Vestas Wind Systems A/S, the largest wind-turbine maker, jumped the most in eight years in Copenhagen trading after second-quarter earnings beat analysts’ estimates and as investors covered short positions.
Vestas advanced as much as 28 percent, the most since March 2003, and traded at 113.4 kroner at 3:25 p.m. local time. The company, whose shares have lost 64 percent in the past year due to falling turbine prices, had reported losses in four of the previous six quarters.
The company is “doing quite well,” Chief Executive Officer Ditlev Engel said today in an interview with Bloomberg Television. Vestas maintained its 2011 revenue forecast of 7 billion euros ($10 billion) with a margin for earnings before interest and tax of about 7 percent. This year’s order intake is expected to be in about 7,000 to 8,000 megawatts.
“These results are a big step in the right direction,” said Gerard Reid, a London-based analyst at Jefferies International Ltd. “The fear was that the company would issue a profit warning as they did this time last year.”
Net income of 55 million euros compared with a net loss of 119 million euros in the year-earlier period, the Randers, Denmark-based company said in a statement. That surpassed the 41.5 million-euro average estimate of 10 analysts surveyed by Bloomberg. Sales rose 36 percent to 1.4 billion euros.
“We are not talking to anybody, we are focused on organic growth,” Engel said when asked about the prospects for consolidation in an industry that’s been buffeted by the European debt crisis and financing issues.
Wind turbine prices are steadying at lower levels after a three-year slump that squeezed margins, Suzlon Energy Ltd., Asia’s third-biggest producer of the machinery, said last month. Vestas had suffered from tougher financing terms for wind-park developers, pricing pressure from Asian competitors and European governments cutting investments amid mounting public debt.
The German turbine maker Nordex SE reported a loss for the second quarter last week and said it will miss this year’s earnings target.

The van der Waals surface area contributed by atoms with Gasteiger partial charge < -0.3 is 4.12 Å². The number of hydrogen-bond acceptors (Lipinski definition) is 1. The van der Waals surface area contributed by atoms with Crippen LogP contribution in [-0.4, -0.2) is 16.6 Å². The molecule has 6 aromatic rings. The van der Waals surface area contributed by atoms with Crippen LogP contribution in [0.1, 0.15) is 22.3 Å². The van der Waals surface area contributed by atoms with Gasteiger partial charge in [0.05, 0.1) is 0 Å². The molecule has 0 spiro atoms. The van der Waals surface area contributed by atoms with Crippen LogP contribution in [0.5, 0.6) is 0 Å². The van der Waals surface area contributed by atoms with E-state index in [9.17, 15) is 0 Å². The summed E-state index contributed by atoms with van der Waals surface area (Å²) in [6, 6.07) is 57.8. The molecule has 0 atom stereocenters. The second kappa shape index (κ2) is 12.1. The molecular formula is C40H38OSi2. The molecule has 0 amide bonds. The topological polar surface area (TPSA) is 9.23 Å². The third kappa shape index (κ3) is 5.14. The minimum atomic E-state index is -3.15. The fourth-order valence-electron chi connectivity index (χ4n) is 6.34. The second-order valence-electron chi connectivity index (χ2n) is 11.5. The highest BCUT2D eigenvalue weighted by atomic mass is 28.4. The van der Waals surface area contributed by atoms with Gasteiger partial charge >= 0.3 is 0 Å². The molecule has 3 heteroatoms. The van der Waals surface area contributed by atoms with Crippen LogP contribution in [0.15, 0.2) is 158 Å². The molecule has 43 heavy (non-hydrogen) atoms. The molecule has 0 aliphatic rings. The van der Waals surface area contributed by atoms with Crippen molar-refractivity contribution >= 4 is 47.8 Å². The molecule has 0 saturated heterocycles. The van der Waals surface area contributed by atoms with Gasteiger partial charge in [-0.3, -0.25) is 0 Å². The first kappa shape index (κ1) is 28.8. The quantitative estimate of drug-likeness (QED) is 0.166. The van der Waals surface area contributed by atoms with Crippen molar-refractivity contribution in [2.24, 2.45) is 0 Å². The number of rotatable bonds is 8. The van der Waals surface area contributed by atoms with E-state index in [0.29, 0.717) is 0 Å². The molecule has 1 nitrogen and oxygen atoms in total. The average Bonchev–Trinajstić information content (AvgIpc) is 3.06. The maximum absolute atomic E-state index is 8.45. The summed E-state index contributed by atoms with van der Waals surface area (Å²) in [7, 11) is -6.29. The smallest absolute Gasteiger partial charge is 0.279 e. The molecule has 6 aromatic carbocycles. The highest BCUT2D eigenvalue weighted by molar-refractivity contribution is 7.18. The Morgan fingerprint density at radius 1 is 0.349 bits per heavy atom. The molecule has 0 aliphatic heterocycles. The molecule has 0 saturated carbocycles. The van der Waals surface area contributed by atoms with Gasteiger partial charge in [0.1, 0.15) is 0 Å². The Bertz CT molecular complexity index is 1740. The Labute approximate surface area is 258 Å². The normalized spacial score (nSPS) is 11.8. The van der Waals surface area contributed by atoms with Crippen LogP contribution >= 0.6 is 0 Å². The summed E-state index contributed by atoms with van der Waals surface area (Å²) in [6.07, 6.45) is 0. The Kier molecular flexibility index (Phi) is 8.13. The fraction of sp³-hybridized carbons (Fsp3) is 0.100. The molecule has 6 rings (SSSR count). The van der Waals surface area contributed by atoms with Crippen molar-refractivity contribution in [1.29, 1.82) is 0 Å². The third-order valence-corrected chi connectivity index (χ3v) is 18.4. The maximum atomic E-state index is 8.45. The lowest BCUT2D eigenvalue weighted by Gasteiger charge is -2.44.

Vestas’s results “are likely to be a relief to the market as comments retaining guidance should be viewed positively against growing street expectations for a profits warning following Nordex disappointment last week,” Rupesh Madlani, an analyst at Barclays Capital, said in a note to investors.
Shares of Vestas were also helped by investors covering short positions, according to Jefferies’ Reid in a note titled “Time to catch the fallen knife.” He has a “Buy” recommendation on the stock.
Short interest in Vestas was 13 percent of shares outstanding as of Aug. 15, according to Data Explorers. That’s more than double the short interest in shares of competitors Gamesa Corporacion Tecnologica SA and Nordex.
The practice of short-selling means that investors borrow stock and sell it, betting it will decline so they can make a profit when they repurchase it.
“We know there’s been some short interest in the stock but we’re focusing on operating Vestas for the long term,” Engel said in a telephone interview.
Today’s share gain trimmed Vestas’s stock loss this year to 36 percent. In comparison, the 64-member Bloomberg Wind Energy Index has dropped 14 percent in 2011.
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